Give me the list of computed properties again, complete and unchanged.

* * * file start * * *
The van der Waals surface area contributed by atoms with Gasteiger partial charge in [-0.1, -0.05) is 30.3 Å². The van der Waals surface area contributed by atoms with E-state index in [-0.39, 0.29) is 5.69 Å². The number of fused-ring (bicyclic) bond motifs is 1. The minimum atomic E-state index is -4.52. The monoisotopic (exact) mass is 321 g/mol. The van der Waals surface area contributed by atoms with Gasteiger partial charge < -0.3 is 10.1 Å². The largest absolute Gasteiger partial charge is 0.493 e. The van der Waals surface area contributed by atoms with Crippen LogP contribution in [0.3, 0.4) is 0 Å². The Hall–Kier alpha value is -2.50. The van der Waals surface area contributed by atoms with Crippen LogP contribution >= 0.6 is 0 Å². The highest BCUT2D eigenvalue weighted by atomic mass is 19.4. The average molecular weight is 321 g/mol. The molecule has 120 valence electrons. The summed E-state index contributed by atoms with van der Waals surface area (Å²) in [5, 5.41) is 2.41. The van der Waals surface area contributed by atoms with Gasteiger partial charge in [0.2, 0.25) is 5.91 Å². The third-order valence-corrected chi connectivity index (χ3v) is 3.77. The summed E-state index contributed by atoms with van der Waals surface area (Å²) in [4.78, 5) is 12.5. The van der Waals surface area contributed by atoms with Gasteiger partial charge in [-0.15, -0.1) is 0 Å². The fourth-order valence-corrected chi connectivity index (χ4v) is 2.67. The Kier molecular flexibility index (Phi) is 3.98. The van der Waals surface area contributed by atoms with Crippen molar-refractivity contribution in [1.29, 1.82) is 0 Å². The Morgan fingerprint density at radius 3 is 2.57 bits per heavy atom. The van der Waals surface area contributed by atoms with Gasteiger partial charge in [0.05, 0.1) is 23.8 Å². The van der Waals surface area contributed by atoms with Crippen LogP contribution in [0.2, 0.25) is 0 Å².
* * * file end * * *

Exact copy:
The van der Waals surface area contributed by atoms with Gasteiger partial charge in [-0.1, -0.05) is 30.3 Å². The van der Waals surface area contributed by atoms with E-state index in [-0.39, 0.29) is 5.69 Å². The number of fused-ring (bicyclic) bond motifs is 1. The minimum atomic E-state index is -4.52. The monoisotopic (exact) mass is 321 g/mol. The van der Waals surface area contributed by atoms with Gasteiger partial charge < -0.3 is 10.1 Å². The largest absolute Gasteiger partial charge is 0.493 e. The van der Waals surface area contributed by atoms with Crippen LogP contribution in [0.3, 0.4) is 0 Å². The Hall–Kier alpha value is -2.50. The van der Waals surface area contributed by atoms with Crippen LogP contribution >= 0.6 is 0 Å². The highest BCUT2D eigenvalue weighted by atomic mass is 19.4. The average molecular weight is 321 g/mol. The molecule has 120 valence electrons. The summed E-state index contributed by atoms with van der Waals surface area (Å²) in [5, 5.41) is 2.41. The van der Waals surface area contributed by atoms with Gasteiger partial charge in [0.2, 0.25) is 5.91 Å². The third-order valence-corrected chi connectivity index (χ3v) is 3.77. The summed E-state index contributed by atoms with van der Waals surface area (Å²) in [4.78, 5) is 12.5. The van der Waals surface area contributed by atoms with Gasteiger partial charge in [-0.15, -0.1) is 0 Å². The fourth-order valence-corrected chi connectivity index (χ4v) is 2.67. The Kier molecular flexibility index (Phi) is 3.98. The van der Waals surface area contributed by atoms with Crippen molar-refractivity contribution in [1.29, 1.82) is 0 Å². The Morgan fingerprint density at radius 3 is 2.57 bits per heavy atom. The van der Waals surface area contributed by atoms with Gasteiger partial charge in [0.05, 0.1) is 23.8 Å². The van der Waals surface area contributed by atoms with Crippen LogP contribution in [0.2, 0.25) is 0 Å².